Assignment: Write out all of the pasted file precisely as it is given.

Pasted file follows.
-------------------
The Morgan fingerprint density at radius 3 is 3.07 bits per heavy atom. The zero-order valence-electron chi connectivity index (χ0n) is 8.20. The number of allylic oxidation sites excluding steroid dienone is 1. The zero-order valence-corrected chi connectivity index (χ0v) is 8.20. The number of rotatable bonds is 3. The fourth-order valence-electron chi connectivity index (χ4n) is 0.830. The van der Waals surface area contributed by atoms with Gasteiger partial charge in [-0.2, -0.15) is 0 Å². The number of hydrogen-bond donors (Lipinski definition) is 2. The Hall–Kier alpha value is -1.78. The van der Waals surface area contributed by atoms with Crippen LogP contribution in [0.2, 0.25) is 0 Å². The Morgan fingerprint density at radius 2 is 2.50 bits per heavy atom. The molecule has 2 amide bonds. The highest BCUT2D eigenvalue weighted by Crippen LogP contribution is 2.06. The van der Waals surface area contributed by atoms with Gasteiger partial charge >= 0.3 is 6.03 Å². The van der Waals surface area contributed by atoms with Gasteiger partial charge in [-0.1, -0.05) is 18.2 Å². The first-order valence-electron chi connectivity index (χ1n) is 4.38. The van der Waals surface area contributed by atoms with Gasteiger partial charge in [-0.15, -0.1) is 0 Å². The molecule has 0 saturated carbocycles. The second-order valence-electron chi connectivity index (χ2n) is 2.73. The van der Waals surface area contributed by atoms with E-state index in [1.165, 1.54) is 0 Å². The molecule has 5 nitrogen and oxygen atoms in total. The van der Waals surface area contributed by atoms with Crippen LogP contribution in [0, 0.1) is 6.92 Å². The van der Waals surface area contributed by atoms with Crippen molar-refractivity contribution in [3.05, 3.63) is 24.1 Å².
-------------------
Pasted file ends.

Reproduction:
The Morgan fingerprint density at radius 3 is 3.07 bits per heavy atom. The zero-order valence-electron chi connectivity index (χ0n) is 8.20. The number of allylic oxidation sites excluding steroid dienone is 1. The zero-order valence-corrected chi connectivity index (χ0v) is 8.20. The number of rotatable bonds is 3. The fourth-order valence-electron chi connectivity index (χ4n) is 0.830. The van der Waals surface area contributed by atoms with Gasteiger partial charge in [-0.2, -0.15) is 0 Å². The number of hydrogen-bond donors (Lipinski definition) is 2. The Hall–Kier alpha value is -1.78. The van der Waals surface area contributed by atoms with Crippen LogP contribution in [0.2, 0.25) is 0 Å². The Morgan fingerprint density at radius 2 is 2.50 bits per heavy atom. The molecule has 2 amide bonds. The highest BCUT2D eigenvalue weighted by Crippen LogP contribution is 2.06. The van der Waals surface area contributed by atoms with Gasteiger partial charge >= 0.3 is 6.03 Å². The van der Waals surface area contributed by atoms with Gasteiger partial charge in [-0.1, -0.05) is 18.2 Å². The first-order valence-electron chi connectivity index (χ1n) is 4.38. The van der Waals surface area contributed by atoms with Gasteiger partial charge in [-0.15, -0.1) is 0 Å². The molecule has 0 saturated carbocycles. The second-order valence-electron chi connectivity index (χ2n) is 2.73. The van der Waals surface area contributed by atoms with E-state index in [1.165, 1.54) is 0 Å². The molecule has 5 nitrogen and oxygen atoms in total. The van der Waals surface area contributed by atoms with Crippen LogP contribution in [0, 0.1) is 6.92 Å². The van der Waals surface area contributed by atoms with Crippen molar-refractivity contribution in [3.05, 3.63) is 24.1 Å².